The landmark fair-trade initiative Knit Wutth’els was launched by the Victoria Native Friendship Centre (VNFC) at the Powerhouse on Oct. 19.

See also: A Breed Apart: What was the Coast Salish woolly dog, and can we bring it back? and Salvaging the sacred from climate disaster

“The Cowichan sweater is so much more than clothing,” said Wush’q Ronald Rice of the Cowichan Tribes, who spearheaded the social enterprise in his role as executive director of the Victoria Native Friendship Centre. 

“It’s the passing down of culture, of telling stories and sharing traditions. It is this rich heritage that lives in every one of these sustainable treasures.”

With designs that depict ancestral stories and personal histories in every stitch, the sweaters are more than just a fashion statement; they are canvases for storytelling and cultural preservation, according to Knit Wutth’els.

At the launch, the initiative’s first collection, comprising 30 Cowichan sweaters and other articles, was made available for purchase.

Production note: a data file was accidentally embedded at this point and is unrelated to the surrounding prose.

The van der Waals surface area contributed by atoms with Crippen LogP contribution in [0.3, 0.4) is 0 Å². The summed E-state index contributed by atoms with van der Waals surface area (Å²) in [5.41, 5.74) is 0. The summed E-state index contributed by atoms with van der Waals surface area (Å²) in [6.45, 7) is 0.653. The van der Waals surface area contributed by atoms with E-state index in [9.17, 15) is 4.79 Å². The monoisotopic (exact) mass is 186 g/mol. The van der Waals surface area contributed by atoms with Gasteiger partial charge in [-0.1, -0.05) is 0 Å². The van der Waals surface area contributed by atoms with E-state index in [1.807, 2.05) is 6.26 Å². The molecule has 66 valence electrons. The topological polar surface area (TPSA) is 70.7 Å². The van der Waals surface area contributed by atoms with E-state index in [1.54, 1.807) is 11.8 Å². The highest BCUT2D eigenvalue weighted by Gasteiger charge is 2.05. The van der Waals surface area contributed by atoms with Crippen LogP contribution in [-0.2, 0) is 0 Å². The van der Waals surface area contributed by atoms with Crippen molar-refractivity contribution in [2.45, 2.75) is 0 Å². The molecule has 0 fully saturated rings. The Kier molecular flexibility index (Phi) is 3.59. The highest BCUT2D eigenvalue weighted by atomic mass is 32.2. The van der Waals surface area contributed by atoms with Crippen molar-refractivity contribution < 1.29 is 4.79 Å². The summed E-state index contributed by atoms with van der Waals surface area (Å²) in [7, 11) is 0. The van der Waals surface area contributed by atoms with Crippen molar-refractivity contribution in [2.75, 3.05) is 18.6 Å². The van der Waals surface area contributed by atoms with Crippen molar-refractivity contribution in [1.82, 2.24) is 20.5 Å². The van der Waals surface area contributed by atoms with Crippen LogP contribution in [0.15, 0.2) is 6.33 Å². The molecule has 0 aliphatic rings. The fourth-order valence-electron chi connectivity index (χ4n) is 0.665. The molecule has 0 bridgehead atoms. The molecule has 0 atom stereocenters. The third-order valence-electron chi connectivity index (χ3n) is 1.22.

Sweaters can now be bought directly from the Knit Wutth’els website with each sale directly supporting Cowichan artists.

Until now, the labour of Cowichan knitters has been substantially undervalued, said Wush’q. 

“The knitters were making about $1 an hour, maybe $2 an hour if they’re a very fast knitter. And it’s been like that for decades.”

Working full-time at $1 an hour would be the equivalent of a $2,000 yearly salary.

Cowichan knitter Anne-Marie Rice said this lack of compensation deterred her family from knitting.